SC to rule if AAR findings can be cited as precedent

Written by Indu Bhan | Indu Bhan | New Delhi | Updated: Apr 17 2012, 09:11am hrs
In what could have tax implications for firms involved in cross-border deals, the Supreme Court will soon decide on whether the findings of the Authority for Advance Rulings (AAR) in any particular case can set a precedent for other cases of similar nature, as claimed by the tax authorities. The apex court will also clarify on whether AAR findings can be appealed against and, if so, where such pleas will lead to the Supreme Court or the high court.

AAR was set up to ascertain tax liabilities of non-resident firms, certain categories of residents and PSUs so as to avoid time-consuming and expensive litigation.

Section 245 S of the Income Tax Act, 1961, provides that the advance ruling under the provisions of Section 245 R shall be binding on all.

But taxpayers have been under pressure as the revenue authorities virtually sought to expand the AAR remit by claiming that its decisions would have a persuasive impact on them. The income tax department has in several cases cited this norm when the AAA findings went in its favour.

The issue was debated on Monday before an apex court bench headed by chief justice SH Kapadia and the court reserved its judgment on a batch of petitions filed by the director of income tax (iInternational taxation) and companies against a few AAR rulings.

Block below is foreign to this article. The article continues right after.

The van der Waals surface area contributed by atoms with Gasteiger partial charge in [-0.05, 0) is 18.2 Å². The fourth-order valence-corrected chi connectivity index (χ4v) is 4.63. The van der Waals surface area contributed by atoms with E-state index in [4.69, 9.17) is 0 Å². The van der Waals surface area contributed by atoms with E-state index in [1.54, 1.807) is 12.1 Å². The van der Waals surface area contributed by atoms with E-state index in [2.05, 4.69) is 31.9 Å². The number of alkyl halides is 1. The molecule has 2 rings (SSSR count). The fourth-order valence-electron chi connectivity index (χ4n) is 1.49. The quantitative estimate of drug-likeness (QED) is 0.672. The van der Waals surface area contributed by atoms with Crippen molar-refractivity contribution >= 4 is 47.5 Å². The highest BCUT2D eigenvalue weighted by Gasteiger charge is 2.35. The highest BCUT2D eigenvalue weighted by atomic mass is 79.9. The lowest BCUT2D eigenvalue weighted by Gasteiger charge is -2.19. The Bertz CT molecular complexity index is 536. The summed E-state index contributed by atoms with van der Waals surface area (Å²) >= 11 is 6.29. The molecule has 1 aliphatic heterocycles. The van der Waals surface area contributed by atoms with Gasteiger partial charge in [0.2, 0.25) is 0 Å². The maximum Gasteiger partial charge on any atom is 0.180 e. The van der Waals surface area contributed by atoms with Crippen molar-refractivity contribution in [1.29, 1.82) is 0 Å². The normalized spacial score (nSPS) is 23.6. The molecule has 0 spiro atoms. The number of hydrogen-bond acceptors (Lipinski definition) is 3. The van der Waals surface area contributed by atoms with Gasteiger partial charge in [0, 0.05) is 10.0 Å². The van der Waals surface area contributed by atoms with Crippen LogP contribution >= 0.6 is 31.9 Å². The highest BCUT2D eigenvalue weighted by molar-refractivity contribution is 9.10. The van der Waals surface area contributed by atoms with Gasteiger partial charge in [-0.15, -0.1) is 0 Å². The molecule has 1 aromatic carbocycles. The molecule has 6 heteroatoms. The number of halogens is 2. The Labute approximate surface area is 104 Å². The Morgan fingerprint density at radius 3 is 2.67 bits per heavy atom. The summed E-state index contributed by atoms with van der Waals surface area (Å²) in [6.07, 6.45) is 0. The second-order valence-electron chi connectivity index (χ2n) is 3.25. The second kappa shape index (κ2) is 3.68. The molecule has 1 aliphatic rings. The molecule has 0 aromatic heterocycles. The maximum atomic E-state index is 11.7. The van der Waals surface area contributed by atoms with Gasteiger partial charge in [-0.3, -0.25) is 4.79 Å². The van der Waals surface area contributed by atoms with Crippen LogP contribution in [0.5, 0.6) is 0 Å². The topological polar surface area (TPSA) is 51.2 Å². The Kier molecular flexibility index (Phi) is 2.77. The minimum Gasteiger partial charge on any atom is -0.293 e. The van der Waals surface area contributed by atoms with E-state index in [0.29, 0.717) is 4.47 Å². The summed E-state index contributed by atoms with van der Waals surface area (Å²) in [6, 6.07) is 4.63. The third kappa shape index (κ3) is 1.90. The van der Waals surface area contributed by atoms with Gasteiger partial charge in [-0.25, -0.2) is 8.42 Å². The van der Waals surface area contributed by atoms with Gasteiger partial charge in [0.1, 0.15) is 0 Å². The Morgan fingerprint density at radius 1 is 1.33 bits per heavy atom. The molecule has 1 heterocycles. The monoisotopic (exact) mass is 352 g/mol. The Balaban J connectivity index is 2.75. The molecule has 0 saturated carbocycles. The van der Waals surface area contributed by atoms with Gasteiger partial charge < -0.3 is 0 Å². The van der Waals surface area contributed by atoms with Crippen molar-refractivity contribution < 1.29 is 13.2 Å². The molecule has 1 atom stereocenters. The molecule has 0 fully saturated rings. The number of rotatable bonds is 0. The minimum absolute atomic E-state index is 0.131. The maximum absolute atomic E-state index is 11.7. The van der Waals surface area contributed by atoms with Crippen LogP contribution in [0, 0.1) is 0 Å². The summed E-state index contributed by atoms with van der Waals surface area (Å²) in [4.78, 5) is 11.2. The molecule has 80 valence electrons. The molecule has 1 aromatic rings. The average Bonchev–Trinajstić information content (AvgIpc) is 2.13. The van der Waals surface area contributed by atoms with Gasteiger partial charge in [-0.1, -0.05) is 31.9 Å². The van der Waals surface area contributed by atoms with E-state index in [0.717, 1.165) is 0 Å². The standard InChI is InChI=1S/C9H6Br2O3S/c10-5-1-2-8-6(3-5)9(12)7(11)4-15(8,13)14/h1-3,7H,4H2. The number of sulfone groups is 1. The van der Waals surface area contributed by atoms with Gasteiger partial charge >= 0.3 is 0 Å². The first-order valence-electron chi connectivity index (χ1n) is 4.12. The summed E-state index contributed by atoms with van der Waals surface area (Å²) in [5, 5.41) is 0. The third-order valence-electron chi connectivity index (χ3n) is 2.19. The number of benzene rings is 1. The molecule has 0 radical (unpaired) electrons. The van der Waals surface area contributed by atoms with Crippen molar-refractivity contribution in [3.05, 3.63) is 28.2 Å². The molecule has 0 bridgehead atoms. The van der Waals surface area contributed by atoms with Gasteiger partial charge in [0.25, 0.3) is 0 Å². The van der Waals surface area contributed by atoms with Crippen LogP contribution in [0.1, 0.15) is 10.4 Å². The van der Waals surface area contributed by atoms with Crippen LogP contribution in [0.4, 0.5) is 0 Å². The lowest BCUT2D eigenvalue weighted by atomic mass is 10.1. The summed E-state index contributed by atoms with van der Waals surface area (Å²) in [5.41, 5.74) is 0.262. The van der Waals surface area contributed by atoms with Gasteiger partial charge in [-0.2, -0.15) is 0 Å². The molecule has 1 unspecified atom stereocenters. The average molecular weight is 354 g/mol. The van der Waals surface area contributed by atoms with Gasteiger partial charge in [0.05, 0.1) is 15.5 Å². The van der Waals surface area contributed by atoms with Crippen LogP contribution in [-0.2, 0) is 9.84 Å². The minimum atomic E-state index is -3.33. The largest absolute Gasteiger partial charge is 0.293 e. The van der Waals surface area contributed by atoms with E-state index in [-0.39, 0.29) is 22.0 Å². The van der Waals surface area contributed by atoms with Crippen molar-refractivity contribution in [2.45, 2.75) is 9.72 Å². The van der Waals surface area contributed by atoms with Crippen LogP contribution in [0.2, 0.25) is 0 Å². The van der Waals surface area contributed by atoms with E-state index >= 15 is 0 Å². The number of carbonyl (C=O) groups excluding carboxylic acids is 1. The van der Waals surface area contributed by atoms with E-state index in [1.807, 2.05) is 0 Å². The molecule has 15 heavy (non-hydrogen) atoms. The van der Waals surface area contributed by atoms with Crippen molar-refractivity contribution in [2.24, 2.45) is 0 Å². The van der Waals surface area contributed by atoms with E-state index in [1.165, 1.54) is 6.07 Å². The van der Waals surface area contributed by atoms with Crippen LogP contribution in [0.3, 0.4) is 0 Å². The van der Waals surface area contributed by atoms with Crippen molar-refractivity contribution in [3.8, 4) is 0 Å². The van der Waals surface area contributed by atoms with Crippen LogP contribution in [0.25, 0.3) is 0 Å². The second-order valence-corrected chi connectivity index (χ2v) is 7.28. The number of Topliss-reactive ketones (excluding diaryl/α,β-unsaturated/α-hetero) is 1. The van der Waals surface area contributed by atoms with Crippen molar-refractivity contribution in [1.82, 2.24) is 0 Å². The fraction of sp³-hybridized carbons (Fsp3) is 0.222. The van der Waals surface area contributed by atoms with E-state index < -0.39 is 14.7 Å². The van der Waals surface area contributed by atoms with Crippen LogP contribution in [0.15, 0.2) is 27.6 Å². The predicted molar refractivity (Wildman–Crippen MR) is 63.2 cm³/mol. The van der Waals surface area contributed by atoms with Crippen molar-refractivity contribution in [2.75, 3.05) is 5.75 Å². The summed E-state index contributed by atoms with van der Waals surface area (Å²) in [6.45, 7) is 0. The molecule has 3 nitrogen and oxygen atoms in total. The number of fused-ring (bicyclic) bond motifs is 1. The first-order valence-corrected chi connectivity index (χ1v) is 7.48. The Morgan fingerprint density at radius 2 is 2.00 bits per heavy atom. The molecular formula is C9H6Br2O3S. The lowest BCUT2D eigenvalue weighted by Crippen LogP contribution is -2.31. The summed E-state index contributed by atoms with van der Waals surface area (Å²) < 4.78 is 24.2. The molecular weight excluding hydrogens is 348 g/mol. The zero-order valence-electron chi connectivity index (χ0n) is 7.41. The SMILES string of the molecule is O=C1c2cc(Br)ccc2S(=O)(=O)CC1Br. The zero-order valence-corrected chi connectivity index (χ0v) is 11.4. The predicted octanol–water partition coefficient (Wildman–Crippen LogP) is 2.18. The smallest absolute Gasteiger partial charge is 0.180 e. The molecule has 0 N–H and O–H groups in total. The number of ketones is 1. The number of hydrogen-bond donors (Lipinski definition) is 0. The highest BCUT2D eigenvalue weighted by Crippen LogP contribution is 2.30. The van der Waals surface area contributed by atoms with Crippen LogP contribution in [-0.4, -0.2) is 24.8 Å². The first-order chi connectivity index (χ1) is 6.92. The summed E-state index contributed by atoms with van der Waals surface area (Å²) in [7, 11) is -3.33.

The issue is being closely watched by foreign entities which seek opinion from AAR on taxation of cross-border transactions involving Indian entities.

According to Ernst & Young tax leader Sudhir Kapadia, AAR rulings apply only to those applicants who approached the authority but had a persuasive effect on other similar matters.

To cite an instance, Luxembourg-based International Hotel Licensing Company (IHCL), an arm of the Marriott Group, had moved the apex court in 2007 against the ruling of the quasi-judicial body that foreign firms were liable to pay tax on assignment fee charged from Indian companies for promotional activities abroad.

IHLC had challenged the decision of AAR that held it was liable to pay tax on considerations charged for promoting abroad an upcoming hotel of Unitech Hospitality.

Similarly, in the case of US-based Columbia Sportswear Company, the AAR had held that activities of its Liaison Office in India which were not confined to the purchase of goods in the country for exports would qualify as the firm's business connection under the Act and the concept of permanent establishment (PE) under the India-USA tax treaty. If the AAR view prevailed, then the firm was liable to pay tax in India.

Curiously, the I-T department doesn't exactly go by AAR's findings which are not in its favour. For example, the department had challenged AAR's opinion that exempted E*Trade Mauritius, a wholly-owned subsidiary of US-based E*Trade Financial Corporation from paying tax in India. The tax demand was made on the transaction where E*Trade Financial Corporation sold its stake in IL&FS Investmart, an Indian company, to HSBC Violet Investments, also based in Mauritius.

Besides these, Amiantit International Holding, Cairn UK Holdings, Hyosung Corp, UAE Exchange Centre, Royal Bank of Canada, Compagnie, Seagate Singapore and Honeywell Technologies are other entities deliberating the issue in the Supreme Court.